Health Canada Warns Canadians of New Safety Information Related to Long-Term Use of Azithromycin Following Stem Cell Transplants in Cancer Treatment
- Starting date:
- August 13, 2018
- Type of communication:
- Information Update
- Source of recall:
- Health Canada
- Identification number:
- What you should do
- What industry professionals should do
- Report health or safety concerns
- Media enquiries
- Public enquiries
OTTAWA – Health Canada is warning Canadians of the potential risk of cancer relapse in patients with cancer of the blood and lymph nodes who have undergone stem cell transplant and are taking long-term azithromycin (Zithromax).
The drug was being tested in clinical trials outside Canada with the goal of preventing a certain type of inflammatory lung condition called bronchiolitis obliterans syndrome. Cancer patients who have undergone stem cell transplants from donors are at risk of developing this condition, which causes scarring of the lungs and difficulty breathing. However, a clinical trial in France has found an increased risk of cancer recurrence with long-term use of azithromycin in stem cell transplant patients.
As a result, the U.S. Food and Drug Administration (FDA) issued a warning that azithromycin should not be given long-term to prevent a certain inflammatory lung condition in this specific patient population.
The Canadian label for azithromycin does not include an indication for use to prevent bronchiolitis obliterans syndrome following stem cell transplants. Azithromycin has been used for its approved indications for more than 20 years. Those approved indications are not affected by this warning.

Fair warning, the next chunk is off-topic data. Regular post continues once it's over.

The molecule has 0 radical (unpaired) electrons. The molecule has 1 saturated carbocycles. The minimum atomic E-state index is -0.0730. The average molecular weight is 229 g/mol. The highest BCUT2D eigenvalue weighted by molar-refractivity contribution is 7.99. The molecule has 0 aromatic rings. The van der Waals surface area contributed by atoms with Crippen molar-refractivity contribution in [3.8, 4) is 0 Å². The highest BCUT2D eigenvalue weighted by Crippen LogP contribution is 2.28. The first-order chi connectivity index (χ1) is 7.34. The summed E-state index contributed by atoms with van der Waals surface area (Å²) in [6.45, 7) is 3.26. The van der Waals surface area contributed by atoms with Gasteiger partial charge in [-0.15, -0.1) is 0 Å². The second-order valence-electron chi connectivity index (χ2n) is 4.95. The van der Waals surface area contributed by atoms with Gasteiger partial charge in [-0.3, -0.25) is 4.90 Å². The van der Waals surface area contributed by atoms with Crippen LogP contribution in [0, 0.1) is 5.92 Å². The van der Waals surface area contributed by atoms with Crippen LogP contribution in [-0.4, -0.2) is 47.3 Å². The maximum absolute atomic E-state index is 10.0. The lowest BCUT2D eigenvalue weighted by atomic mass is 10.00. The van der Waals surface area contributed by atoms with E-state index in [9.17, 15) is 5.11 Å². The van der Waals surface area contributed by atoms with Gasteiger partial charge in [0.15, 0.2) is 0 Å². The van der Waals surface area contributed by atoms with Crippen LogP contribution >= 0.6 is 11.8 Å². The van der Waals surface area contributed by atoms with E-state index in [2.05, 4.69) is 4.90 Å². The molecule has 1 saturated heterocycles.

Health Canada has not received any reports of Canadian cases of cancer relapse in stem cell transplant patients taking azithromycin. However, the Department will continue to monitor the issue and take appropriate action, if necessary. If any new safety concerns are identified, Health Canada will update Canadians, including health professionals, as required.
What you should do
If you are using azithromycin and have concerns, talk to your doctor.
What industry professionals should do
- Avoid prescribing long-term azithromycin for prophylaxis of bronchiolitis obliterans syndrome to new patients following stem cell transplants for blood or lymph node cancer treatments.
- Consider the risks and benefits for patients already being treated with azithromycin.
- Advise patients being treated with azithromycin treatment following stem cell treatment for cancer of new safety concerns.
Report health or safety concerns
To report a side effect to a health product to Health Canada:
- Call toll-free at 1-866-234-2345
- Visit Health Canada’s Web page on Adverse Reaction Reporting for information on how to report online, by mail or by fax.
For more information
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